OMM question

TheTruckGuy

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Hey, I was wondering if y'all could answer some questions for me regarding what y'all are taught about OMM. My understanding is that you're trying to fix stuff that is out of alignment, but what I want to know is how long do your adjustments typically last for? Is there any time when you wouldn't do OMM on someone that's young and healthy and without any contraindications? And do y'all typically refer to PT, or teach the patients ways to permanently fix their misalignments?

I'm an MD resident rotating through a clinic that previously had a DO, and a patient came in asking for me to adjust him and said he'd get periodic adjustments whenever his back was acting up on him. Since I couldn't do it, obviously, my only option was to refer to PT but he declined.

Thanks
 

trs88

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I'm just a 3rd year, so I can't go into too much detail. But it 100% varies based on: patient vitality, the problem being worked on, and the severity of it.

To stick with your patient who wanted their back worked on. Nothing will be a permanent fix for the spine, so I imagine based on how the patient takes care of themselves they can prolong going without a treatment or shorten the time between treatments. For example, if the patient does core exercises, keeps good posture they can go without a treatment.

Also, sometimes people are just out of alignment. Take myself, we were working on rib adjustments in lab one day. You can run your hand down my left anterior ribcage and feel that "oh, this one rib pokes out a bit". It doesn't bother me in anyway, but lets practice a treatment on it. So, my classmates did the treatment correctly. We all could feel that the rib was no longer sticking out. However, I took in a really deep breathe and it popped right back out.

If I was more experienced, I could answer the rest of the questions. So this will be my opinion. If there is a 'something' that is bothering the patient, they give consent to the treatment, and it helps them feel better quickly, I don't see a reason why I wouldn't do OMM. There are some good "social" effects as well. The patient feels like you actually did something so they feel like their got their moneys worth, the placebo effect for some/most instances, and then insurance can pay $50 or more for something that took me a minute to do.
 
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12glaucoma34

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Hey, I was wondering if y'all could answer some questions for me regarding what y'all are taught about OMM. My understanding is that you're trying to fix stuff that is out of alignment, but what I want to know is how long do your adjustments typically last for? Is there any time when you wouldn't do OMM on someone that's young and healthy and without any contraindications? And do y'all typically refer to PT, or teach the patients ways to permanently fix their misalignments?

I'm an MD resident rotating through a clinic that previously had a DO, and a patient came in asking for me to adjust him and said he'd get periodic adjustments whenever his back was acting up on him. Since I couldn't do it, obviously, my only option was to refer to PT but he declined.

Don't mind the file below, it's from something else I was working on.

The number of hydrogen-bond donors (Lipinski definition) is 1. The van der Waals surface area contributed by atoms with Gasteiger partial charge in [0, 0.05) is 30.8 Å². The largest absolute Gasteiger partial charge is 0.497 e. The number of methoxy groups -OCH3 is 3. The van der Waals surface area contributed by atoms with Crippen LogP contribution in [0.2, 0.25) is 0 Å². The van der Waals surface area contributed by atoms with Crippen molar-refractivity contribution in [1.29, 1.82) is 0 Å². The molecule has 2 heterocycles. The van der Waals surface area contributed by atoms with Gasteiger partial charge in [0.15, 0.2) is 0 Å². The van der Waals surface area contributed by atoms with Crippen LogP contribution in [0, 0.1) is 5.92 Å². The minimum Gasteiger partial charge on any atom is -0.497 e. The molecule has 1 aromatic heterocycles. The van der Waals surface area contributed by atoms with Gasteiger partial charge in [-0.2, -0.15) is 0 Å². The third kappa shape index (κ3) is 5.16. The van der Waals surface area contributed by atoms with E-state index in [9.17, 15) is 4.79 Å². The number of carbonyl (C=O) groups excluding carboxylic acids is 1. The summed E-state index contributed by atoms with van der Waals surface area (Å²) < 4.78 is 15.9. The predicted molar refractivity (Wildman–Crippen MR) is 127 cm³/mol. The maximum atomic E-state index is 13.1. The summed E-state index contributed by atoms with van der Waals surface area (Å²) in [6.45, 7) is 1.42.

Thanks

Then general rules for OMM are make it up as you go. Generally speaking, there are no hard rules. Patients often feel better simply having the adjustment even though you likely didn't really realign anything. My general thought process is this: think back to anatomy about all the muscles, tendons, and ligaments attached to bone or touching them. Doing one treatment isn't going to fix all that stuff. Think about sacral, no way on earth any of these treatments do anything when you consider all the attachments. I believe much of OMM is a placebo. But if placebo reduces narcotics or nsaids, then i'm all for it.
 
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Drrrrrr. Celty

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It'll depend on the patient and what they're doing. If I have back pain and get OMM done, it'll significantly relieve the pain and i'll feel like inclined to go popping my back every 30 minutes. But it'll be back in 2-3 days because I'm going to go back to sitting on my butt, being hunched over, etc.
 
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Drrrrrr. Celty

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Then general rules for OMM are make it up as you go. Generally speaking, there are no hard rules. Patients often feel better simply having the adjustment even though you likely didn't really realign anything. My general thought process is this: think back to anatomy about all the muscles, tendons, and ligaments attached to bone or touching them. Doing one treatment isn't going to fix all that stuff. Think about sacral, no way on earth any of these treatments do anything when you consider all the attachments. I believe much of OMM is a placebo. But if placebo reduces narcotics or nsaids, then i'm all for it.

I don't really think sacral really works the way it's made out to work. But I think that at least functionally it has a really good tendency to relieve tightness and pain. I think there's probably a good amount of tension at the L5-S1 area and getting L5 to move a bit and getting the muscles around there to relax is always nice.
 
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